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Some tender, loving care for caregivers
Annual symposium on Nov. 6 helps relieve stress for caregivers

Date published: 10/28/2010


Fern Peterson moved to Spotsylvania County 11 years ago, expecting a relaxing retirement.

Instead, she became the caregiver for four loved ones: her parents and her in-laws.

She now spends at least 20 hours each week taking care of three elderly relatives; her father died last November.

Peterson has learned about Medicare, Medicaid, Alzheimer's, prescriptions, nursing homes, strokes and macular degeneration.

So each year, she attends the Fredericksburg area Partners in Aging Caregivers' Symposium. There, she has met with social workers who walked her through Medicaid procedures, doctors who have offered advice and others who have talked about relieving stress.

"The information and the help they gave me was just phenomenal," Peterson said.

And that's what many attendees report, said Teresa Bowers, director of the Senior Visitors program.

For 10 years, the area event has offered advice, education and support for people who take care of the elderly.

"The stress level is very high when you're trying to manage the care," Bowers said. "It takes a toll not just emotionally or mentally but often physically."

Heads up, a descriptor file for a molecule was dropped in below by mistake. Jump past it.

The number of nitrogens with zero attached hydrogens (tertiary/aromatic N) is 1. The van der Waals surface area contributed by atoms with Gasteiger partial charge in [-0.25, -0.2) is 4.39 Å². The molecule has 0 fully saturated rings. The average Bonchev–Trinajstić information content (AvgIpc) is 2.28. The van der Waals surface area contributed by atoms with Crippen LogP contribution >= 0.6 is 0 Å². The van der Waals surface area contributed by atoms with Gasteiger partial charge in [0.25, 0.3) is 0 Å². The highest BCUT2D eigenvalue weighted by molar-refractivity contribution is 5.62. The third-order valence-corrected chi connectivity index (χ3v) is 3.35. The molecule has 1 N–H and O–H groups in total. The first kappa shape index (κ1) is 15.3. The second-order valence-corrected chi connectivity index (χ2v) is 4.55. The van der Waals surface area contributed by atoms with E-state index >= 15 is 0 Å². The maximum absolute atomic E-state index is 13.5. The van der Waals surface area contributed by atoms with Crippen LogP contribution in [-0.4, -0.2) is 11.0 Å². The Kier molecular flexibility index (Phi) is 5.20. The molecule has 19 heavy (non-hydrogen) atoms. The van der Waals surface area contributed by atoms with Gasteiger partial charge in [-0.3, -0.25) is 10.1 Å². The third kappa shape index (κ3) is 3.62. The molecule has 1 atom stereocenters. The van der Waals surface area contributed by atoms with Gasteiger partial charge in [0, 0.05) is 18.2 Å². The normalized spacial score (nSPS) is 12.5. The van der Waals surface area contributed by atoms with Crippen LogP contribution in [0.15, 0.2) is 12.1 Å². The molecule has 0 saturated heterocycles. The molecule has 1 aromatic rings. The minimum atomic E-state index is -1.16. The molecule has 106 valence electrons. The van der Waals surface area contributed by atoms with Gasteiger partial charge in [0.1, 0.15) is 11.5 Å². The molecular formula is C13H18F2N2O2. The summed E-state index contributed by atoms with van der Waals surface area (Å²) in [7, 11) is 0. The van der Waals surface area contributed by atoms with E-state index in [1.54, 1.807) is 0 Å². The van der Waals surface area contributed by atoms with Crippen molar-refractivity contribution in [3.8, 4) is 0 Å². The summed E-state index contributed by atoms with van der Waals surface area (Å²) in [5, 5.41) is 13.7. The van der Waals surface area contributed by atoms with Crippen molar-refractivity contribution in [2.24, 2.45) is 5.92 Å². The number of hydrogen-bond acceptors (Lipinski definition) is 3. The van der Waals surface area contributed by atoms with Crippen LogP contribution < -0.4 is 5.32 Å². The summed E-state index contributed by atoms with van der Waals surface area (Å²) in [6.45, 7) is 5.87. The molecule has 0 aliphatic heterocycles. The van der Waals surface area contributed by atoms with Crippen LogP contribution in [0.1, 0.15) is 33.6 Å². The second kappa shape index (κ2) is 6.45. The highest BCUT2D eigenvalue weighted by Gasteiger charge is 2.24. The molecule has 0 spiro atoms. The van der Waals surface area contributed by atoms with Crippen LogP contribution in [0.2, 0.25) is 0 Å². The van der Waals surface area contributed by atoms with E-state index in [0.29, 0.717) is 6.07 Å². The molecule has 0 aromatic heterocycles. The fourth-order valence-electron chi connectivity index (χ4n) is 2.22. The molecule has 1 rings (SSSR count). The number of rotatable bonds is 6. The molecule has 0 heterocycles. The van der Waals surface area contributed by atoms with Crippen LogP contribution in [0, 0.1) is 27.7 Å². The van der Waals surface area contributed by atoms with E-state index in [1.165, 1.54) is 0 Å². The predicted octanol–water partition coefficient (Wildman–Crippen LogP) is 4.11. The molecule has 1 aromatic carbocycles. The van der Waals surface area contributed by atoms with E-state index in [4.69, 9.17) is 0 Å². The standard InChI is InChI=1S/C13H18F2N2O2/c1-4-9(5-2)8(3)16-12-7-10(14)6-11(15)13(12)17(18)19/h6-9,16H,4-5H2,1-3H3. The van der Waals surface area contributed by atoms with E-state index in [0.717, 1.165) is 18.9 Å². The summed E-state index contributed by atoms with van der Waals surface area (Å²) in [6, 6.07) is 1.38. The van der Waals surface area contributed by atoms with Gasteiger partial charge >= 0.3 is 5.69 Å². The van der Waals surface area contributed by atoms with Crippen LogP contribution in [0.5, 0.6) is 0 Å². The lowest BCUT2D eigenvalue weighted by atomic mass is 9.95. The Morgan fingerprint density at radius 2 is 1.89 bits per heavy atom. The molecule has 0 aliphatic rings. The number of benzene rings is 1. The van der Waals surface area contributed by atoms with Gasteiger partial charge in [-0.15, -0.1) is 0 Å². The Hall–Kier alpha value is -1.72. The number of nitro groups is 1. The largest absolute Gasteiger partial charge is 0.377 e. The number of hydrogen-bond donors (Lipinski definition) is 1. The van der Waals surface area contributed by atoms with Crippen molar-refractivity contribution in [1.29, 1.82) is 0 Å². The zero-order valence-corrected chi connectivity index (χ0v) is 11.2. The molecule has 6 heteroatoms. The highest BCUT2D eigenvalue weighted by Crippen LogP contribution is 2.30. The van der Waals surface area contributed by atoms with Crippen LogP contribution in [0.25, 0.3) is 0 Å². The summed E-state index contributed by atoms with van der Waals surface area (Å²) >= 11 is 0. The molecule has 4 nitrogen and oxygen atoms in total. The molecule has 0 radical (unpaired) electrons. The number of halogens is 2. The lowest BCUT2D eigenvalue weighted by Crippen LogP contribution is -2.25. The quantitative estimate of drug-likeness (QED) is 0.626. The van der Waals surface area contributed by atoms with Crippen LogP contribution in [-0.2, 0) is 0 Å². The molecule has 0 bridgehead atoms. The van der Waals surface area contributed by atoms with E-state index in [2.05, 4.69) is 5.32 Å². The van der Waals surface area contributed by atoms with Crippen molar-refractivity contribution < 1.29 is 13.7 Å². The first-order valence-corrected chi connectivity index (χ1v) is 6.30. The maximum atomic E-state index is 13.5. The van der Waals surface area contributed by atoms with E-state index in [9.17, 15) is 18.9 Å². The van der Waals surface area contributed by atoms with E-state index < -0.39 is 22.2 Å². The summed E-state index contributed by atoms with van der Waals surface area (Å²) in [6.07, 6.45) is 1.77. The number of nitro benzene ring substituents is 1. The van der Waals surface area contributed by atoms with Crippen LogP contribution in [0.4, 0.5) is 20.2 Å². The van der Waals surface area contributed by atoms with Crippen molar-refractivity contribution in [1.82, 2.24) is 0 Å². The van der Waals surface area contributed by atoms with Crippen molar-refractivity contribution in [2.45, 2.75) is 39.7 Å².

Recent studies have shown that caregivers are more likely to suffer from Alzheimer's, autoimmune disorders and other ailments. Doctors theorize that the constant stress makes caregivers more susceptible.

"Sometimes, we get so engrossed in taking care of others, you know, the parents, and then we have to take care of our family and we forget to take care of ourselves," Peterson said.

But the symposium showed Peterson the importance of carving out time for herself. Now, she swims at the Y about three times a week, attends a regular Bible study and crochets blankets.

"Going to these symposiums teaches you: You have to take care of yourself," Peterson said. "If you don't, you just fall apart. It gets so overwhelming."

At the upcoming symposium on Nov. 6, Peterson hopes to learn more about the Lifeline buttons, which would let her mother call for help if she falls and hurts herself.

When it comes to old age, there's always something new to learn, Peterson said.

"I don't think I could do this if I didn't have this outside support," she said. "I can't emphasize enough that the more information you get helps you cope with the disease and helps you take care of them. You can never get enough; there's always something to learn."

Amy Flowers Umble: 540/735-1973
Email: aumble@freelancestar.com

WHAT: Caregivers' Symposium

WHEN: Nov. 6, 8 a.m. to 1:30 p.m. WHERE: Fairview at River Club in Spotsylvania County DETAILS: For more information, call Pat Holland at 540/371-3375.